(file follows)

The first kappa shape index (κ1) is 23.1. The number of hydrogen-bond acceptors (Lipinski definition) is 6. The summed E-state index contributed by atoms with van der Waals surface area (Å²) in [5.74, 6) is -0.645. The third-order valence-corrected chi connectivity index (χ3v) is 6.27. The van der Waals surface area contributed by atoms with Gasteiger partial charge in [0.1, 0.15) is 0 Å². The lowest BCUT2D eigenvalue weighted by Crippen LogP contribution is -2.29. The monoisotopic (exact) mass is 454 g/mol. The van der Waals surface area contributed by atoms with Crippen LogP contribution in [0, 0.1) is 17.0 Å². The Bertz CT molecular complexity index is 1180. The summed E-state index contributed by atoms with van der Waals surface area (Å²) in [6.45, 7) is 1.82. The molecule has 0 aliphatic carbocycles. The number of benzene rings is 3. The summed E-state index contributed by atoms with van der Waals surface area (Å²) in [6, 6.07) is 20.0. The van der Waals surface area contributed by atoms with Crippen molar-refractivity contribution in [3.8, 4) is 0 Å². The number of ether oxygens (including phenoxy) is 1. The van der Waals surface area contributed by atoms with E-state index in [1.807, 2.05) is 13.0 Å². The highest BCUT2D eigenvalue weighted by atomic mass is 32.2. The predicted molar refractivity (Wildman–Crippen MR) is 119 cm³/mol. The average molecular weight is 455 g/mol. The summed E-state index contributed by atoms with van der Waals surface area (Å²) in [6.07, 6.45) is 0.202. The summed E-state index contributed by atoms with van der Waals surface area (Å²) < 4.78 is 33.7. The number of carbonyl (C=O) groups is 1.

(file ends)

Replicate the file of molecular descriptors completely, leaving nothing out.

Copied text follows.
The first kappa shape index (κ1) is 23.1. The number of hydrogen-bond acceptors (Lipinski definition) is 6. The summed E-state index contributed by atoms with van der Waals surface area (Å²) in [5.74, 6) is -0.645. The third-order valence-corrected chi connectivity index (χ3v) is 6.27. The van der Waals surface area contributed by atoms with Gasteiger partial charge in [0.1, 0.15) is 0 Å². The lowest BCUT2D eigenvalue weighted by Crippen LogP contribution is -2.29. The monoisotopic (exact) mass is 454 g/mol. The van der Waals surface area contributed by atoms with Crippen LogP contribution in [0, 0.1) is 17.0 Å². The Bertz CT molecular complexity index is 1180. The summed E-state index contributed by atoms with van der Waals surface area (Å²) in [6.45, 7) is 1.82. The molecule has 0 aliphatic carbocycles. The number of benzene rings is 3. The summed E-state index contributed by atoms with van der Waals surface area (Å²) in [6, 6.07) is 20.0. The van der Waals surface area contributed by atoms with Crippen molar-refractivity contribution in [3.8, 4) is 0 Å². The number of ether oxygens (including phenoxy) is 1. The van der Waals surface area contributed by atoms with E-state index in [1.807, 2.05) is 13.0 Å². The highest BCUT2D eigenvalue weighted by atomic mass is 32.2. The predicted molar refractivity (Wildman–Crippen MR) is 119 cm³/mol. The average molecular weight is 455 g/mol. The summed E-state index contributed by atoms with van der Waals surface area (Å²) in [6.07, 6.45) is 0.202. The summed E-state index contributed by atoms with van der Waals surface area (Å²) < 4.78 is 33.7. The number of carbonyl (C=O) groups is 1.